So, it's a case of keeping your eyes open but also not over-reacting.

Sergeant Pitman is giving a talk about.....

Evening, evening, evening...

Evening. All right now?

Sergeant Pitman.

What do you think about the over 50s martial-arts course, down at the College Funds?

Well, I really don't think we need worry...

In my opinion, video surveillance would be more appropriate, with the holidays coming on.

Yes, yes, but, how about just telling a neighbour that you're going away?

Tell my neighbour you're going away, they'll have your TV set out of the front door before you get on the coach.

Well, I...

I think I've said all I can on this subject.

Thank you, Lawrence.

Sound advice, as usual.

Anyone have anything else to report before we move on to dogs fouling the footpath.

I've still not found my cat.

I read in the paper there are cat thieves operating in this region.

They steal 'em for the fur.

They send 'em abroad.

There are some new people have moved in across the road from us, and they do look rather foreign.

I haven't spoken to them yet, but I see that they have a satellite dish.

And... they haven't put out any rubbish since they arrived here.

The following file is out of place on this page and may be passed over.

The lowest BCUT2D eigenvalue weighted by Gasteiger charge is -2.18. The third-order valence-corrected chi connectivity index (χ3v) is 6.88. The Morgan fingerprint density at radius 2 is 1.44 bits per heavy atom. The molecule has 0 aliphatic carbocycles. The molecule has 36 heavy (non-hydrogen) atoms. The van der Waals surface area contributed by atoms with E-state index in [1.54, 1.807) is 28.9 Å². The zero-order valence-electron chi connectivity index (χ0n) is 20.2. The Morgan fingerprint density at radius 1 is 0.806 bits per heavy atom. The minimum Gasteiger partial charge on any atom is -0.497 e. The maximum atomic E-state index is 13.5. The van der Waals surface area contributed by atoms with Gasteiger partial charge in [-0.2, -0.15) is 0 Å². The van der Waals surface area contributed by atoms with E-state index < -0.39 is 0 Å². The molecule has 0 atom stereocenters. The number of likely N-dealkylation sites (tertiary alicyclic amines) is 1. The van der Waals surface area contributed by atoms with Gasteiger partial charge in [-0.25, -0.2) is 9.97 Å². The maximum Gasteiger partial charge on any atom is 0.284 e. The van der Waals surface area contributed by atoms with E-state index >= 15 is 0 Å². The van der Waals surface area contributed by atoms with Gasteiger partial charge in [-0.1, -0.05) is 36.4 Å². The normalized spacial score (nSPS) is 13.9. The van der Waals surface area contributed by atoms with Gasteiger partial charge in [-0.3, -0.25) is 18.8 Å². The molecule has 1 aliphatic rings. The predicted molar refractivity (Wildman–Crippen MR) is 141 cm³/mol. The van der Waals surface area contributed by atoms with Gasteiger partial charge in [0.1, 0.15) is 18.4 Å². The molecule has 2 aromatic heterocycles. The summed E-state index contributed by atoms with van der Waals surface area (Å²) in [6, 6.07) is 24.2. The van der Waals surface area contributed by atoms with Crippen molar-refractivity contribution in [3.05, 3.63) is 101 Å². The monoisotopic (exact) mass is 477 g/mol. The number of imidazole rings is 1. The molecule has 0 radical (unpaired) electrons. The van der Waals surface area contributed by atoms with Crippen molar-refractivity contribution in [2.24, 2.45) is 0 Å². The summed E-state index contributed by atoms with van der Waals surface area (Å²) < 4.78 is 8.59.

I think you might check that out.

Well, I'd like to say a few words on the um... Neighbourhood Watch annual outing, if I may.

Is that the time?

Will you excuse me, um, I need to get to the launderette.

Stratford on Avon, I thought, this year.

I read somewhere that more people get robbed visiting Stratford on Avon than anywhere else in Britain.

I read that.

I know a nice restaurant on the A34, near Banbury, and then we can catch a matinee of Richard the Third.

Isn't Banbury the place they smash your car windows while you're stopped at traffic lights and steal your handbags?

Is the water hot enough for my bath now, Mrs. Miller?

I've brought my own towels.

Of course it is dear.

From when?

Friday.

Three days notice?

They pay me to the end of the month. But he said I don't have to work it.

Clive, can we afford this?

As long as you keep on working.

How do you feel?

Well, you can't stand in the way of technology, Christine.

You have to embrace it.

You've got to be sure about it, Clive.

Woman on the radio earlier blamed her eating disorder on being made redundant.

And then what will you do with yourself?

All sorts of things.

I could help you do up the house.

As long as you don't start carving decoy ducks, like Harvey Ellis.

It drives Sheila up the wall.

I'm late, and we've got a new sister on the ward.

You don't have to take it, you know. You can say no.

I know.

I don't know about this, Ralph.